For the past few years, I have been extremely lucky to work on some really wonderful projects, with millions of customers, a healthy user community, and a very good karma for the service they provide to the world. I've been paid to spend up to half of my time working on those projects. And yet, these projects never made a penny. I've been working in the strange world of open source / free software.
Framing the masterpiece, between the bus stop and the four white walls
March 6, 2009
<blockquote cite="http://en.wikiquote.org/wiki/Banksy"><p style="margin-bottom:.3em;">Bus stops are far more interesting and useful places to have art than in museums.</p>
Banksy – Banging Your Head Against a Brick Wall
I would love to side with Banksy here. He has a point: art at a bus stop has a mathematically greater chance of touching more people than would a museum (minus perhaps the millions-a-year ilk of the Louvre). The bus stop also shelters a lot of people with a potential to be inspired by art – unlike the jaded artgoer, already taught that art is important and thus seen chin-stroking in front of a Rothko.
Put a Rothko under plexiglas at a bus stop: no-one will even bat an eyelash at it. Not even the aforementioned chin-stroker, who doesn’t necessarily have the right sensitivity to appreciate or recognise the painting. Education and a conviction that art matters is not enough. Neither will the non-artsy bus-goers.
Not convinced? Ask Joshua Bell, thought to be the best violinist of our age, about his little gig in a Washington Metro station: “
In the three-quarters of an hour that Joshua Bell played, seven people stopped what they were doing to hang around and take in the performance, at least for a minute. Twenty-seven gave money, most of them on the run — for a total of $32 and change. That leaves the 1,070 people who hurried by, oblivious, many only three feet away, few even turning to look.” Bell was out of his context, a masterpiece without a frame.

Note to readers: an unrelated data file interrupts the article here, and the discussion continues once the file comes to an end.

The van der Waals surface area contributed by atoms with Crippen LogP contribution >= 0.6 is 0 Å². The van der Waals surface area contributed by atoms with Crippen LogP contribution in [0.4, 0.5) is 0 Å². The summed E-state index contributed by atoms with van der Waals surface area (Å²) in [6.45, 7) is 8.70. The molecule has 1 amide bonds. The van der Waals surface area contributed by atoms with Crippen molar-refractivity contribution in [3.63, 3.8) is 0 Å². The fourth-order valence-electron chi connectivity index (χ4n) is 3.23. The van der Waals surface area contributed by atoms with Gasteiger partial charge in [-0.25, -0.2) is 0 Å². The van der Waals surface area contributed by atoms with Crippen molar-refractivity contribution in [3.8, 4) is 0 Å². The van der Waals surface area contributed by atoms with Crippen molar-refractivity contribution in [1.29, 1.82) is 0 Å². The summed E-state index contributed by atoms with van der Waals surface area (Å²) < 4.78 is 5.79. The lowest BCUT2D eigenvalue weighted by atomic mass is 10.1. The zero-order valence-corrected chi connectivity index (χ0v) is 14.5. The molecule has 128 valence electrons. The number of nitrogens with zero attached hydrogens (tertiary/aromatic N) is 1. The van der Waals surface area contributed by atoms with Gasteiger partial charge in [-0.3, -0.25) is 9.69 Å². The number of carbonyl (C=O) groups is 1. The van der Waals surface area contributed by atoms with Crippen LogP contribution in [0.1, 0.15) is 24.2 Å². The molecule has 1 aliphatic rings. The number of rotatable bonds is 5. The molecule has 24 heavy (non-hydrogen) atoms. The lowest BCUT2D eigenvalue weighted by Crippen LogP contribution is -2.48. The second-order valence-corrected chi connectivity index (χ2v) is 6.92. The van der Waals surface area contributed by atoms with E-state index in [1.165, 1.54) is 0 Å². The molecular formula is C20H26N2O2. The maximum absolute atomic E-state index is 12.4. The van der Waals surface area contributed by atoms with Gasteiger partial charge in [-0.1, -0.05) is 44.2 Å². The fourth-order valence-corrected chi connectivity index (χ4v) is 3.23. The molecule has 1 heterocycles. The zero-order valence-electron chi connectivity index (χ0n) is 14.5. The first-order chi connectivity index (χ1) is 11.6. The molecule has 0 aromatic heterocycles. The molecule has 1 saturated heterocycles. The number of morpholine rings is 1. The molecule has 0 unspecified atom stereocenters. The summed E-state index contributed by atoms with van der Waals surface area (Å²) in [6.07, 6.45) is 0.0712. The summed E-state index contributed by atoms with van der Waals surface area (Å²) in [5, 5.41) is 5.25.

This story is getting old now – almost two years old as I write this, but it has been gnawing at a side of my mind on a regular basis. Was it enlightening, or full of self-righteous bias? I wasn’t sure what to make of it. Neither did the authors of the article themselves, concluding (with Kant and with panache) that there wasn’t much to be inferred from their small study on humanity. Bell just was out of context, a masterpiece without a frame.
What reminded me of the Josh Bell story was my reading of an essay by Antoni Tàpies called “Nothing is Paltry”. Tàpies, painter and thinker, thinks that we have lost the ability to look, and that perhaps there is something to be learned in the Japanese mystique around sacred, beautiful arteftacts shown only on special occasions, with a solemn ritual that ensures it is given proper attention. Context matters. The frame matters.
Is the bus stop a proper frame for some art? It probably depends on the art. Just as Rothko would be shunned at the bus stop, Banksy’s provocations would be obscenely out of place in between impressionist paintings (or actually… why not?).
Does all this reflection point, eventually, towards museums as guarantors of “proper” presentation? keeping us, the alien “visitors”, appropriately far from art, close enough for awe, distant enough for veneration.
Museums too often don’t “get it” and stay stuck in their ideological dualism of the curator and visitor. Too often galleries fail to invent any scheme to save us from the drabness of the “four white walls”. And I hate the “four white walls” with as much passion as I embrace attempts to showcase art in smart, enchanting narrative spaces. Museums and galleries have either not enough money, or not enough imagination to reinvent themselves. But if Tàpies is right, if the little study on humanity done by the Washington Post teaches us anything, it is that we are not quite rid of galleries and museums yet.
Before the 20th century, travel was slow: months on a boat or on roads. Travel was the hardships of migration for most, formative fun for the well off, and adventure for novel heroes. Then came a century of wars and population displacement. But between those wars, a few strange things happened. The 1930s saw the invention of paid vacation, and thus, mass tourism.